Birdwatching in Virginia

It’s barely dawn when I pull into Dutch Gap Conservation Area—part of Henricus Historical Park, south of Richmond in Chesterfield County. Already, a few people are milling about in the parking lot, whispering in clumps of two or three.  

I’d expected a legion of retirees dressed in mid-calf black socks, cargo shorts, khaki vests, with binoculars the size of sub sandwiches—in birder slang, they’re “bins”—hanging from their necks. Instead, it’s pink highlights, tank tops, and tattoos.  

I’ve come to witness an old-school hobby that’s gone oddly hip, embraced by a new generation. Author Michael Chabon is a bird-watching fanatic, as is book critic Alex Preston, who’s in his mid-thirties. “You can never stop seeing birds once you’ve become a birdwatcher,” he says. For Preston, the peak moment comes, “when the heart and bird are one. I think many people come back to birding as a way to define themselves as we move to middle age.”

At 25, I’m not there yet. But I am on the prowl for my spark bird. Like your first kiss, your first bird goes on your permanent record—like it or not. Ask any birder; they’ll know the date, place, time, temperature, and what they ate for breakfast, on the day they saw their spark bird.  

At the stroke of seven, a guy wearing a Brews & Dudes t-shirt and Ray Bans steps forward. He’s our guide, Wes. “Alright folks,” he announces. “Today we’re gonna find some shorebirds, hopefully.” He looks to be 30, but it’s hard to know; much of his face is concealed by a full hipster beard, roomy enough to stash car keys and a wallet.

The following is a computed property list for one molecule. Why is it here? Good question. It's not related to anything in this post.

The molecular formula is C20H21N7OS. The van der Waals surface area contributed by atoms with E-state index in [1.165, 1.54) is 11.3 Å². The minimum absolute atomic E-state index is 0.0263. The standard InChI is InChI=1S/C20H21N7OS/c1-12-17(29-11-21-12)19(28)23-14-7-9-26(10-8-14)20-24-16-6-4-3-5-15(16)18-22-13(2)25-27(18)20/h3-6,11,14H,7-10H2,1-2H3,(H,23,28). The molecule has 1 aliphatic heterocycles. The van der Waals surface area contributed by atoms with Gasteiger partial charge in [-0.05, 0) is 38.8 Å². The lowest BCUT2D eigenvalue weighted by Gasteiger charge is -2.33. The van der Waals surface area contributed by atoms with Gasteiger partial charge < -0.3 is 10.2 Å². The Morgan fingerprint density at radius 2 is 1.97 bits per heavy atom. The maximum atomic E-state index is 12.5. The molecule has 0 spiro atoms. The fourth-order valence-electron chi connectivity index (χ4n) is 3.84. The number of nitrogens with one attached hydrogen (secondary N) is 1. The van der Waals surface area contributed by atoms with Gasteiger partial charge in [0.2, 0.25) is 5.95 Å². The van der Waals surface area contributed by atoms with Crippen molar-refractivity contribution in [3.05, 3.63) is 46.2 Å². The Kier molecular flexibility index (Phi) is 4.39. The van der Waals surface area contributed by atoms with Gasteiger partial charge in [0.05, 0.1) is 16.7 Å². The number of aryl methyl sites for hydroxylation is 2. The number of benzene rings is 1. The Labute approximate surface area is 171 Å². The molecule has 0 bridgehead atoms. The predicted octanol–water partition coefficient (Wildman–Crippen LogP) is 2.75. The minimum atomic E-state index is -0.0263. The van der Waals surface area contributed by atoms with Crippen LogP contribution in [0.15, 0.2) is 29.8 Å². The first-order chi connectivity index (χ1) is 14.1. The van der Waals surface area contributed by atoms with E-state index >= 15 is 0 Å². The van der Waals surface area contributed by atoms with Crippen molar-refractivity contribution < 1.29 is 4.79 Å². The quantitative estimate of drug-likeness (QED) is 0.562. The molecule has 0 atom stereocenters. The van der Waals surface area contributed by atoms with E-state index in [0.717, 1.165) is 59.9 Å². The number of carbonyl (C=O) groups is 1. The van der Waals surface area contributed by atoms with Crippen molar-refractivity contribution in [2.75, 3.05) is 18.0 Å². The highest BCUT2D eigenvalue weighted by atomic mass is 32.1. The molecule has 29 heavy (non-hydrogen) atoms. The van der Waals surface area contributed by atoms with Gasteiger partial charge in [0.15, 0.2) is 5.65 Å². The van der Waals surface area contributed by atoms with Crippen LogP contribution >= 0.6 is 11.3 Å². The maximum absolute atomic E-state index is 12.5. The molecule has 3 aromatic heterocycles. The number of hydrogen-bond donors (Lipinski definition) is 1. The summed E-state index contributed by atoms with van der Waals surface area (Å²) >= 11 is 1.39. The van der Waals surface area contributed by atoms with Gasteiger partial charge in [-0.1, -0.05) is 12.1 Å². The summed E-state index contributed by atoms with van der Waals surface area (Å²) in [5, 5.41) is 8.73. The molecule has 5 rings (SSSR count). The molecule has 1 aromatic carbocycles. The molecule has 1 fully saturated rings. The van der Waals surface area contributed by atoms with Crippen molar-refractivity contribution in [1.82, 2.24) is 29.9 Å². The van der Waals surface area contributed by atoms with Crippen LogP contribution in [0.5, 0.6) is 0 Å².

Shorebirds can be anything from sandpipers to seagulls. And with gulls, you’ve got endless variations, from black-backed, to herring, and laughing—as any self-respecting birder will tell you. The park trail weaves around a lake, so shorebirds should be plentiful. The air feels electric as we head out, a tinge of sunlight starting to warm us.

Someone spots a mourning dove and I feel smug about missing one of the avian kingdom’s stupidest birds—or so someone mutters. But it’s a “mega-find” for the woman in yellow shorts, a tan hat, and frizzy hair a few paces ahead of me. You’d think a rare toucan had turned up on the Atlantic seaboard, she’s so excited. We spend 10 minutes trying to spot it, calling out “Over there!” and “By that tree!” and “Yeah, left!” before we give up. I learn later that real birders use clock face terminology to bypass this occupational hazard: Oak tree. Third branch. Two o’clock. Got it. 

Birdwatching offers a good excuse to get a lungful of clean air. The Audubon Society helpfully notes that being outdoors lowers our stress hormones, blood pressure, heart rate.  I’m sure this is true, but at the moment, I’m riddled with anxiety about my first feathered find—not to mention a bit impatient to spot a rare one.

Finally, my “spark” comes at 7:24 a.m. I check my watch to confirm this. Is it a sparrow? A hawk? Perhaps a bluebird? No such luck. It’s a Canada goose, the hobo of the American office park. Birders call them “lawn carp,” the guy beside me explains, adding, “they just migrated down here and never left.”

You don’t need binoculars to spot a Canada goose, but I’ve borrowed my grandfather’s for this morning’s excursion. “Used by Navy Seals,” he assured me, solemnly. As people around me compare scope numbers, I wonder if the Navy procured these from Toys “R” Us. They’re only useful for spotting the dragonflies hovering above tall grass nearby which, I quickly deduce, correlate directly to bug bites—whether you’re wearing socks and boots, as I am, or not.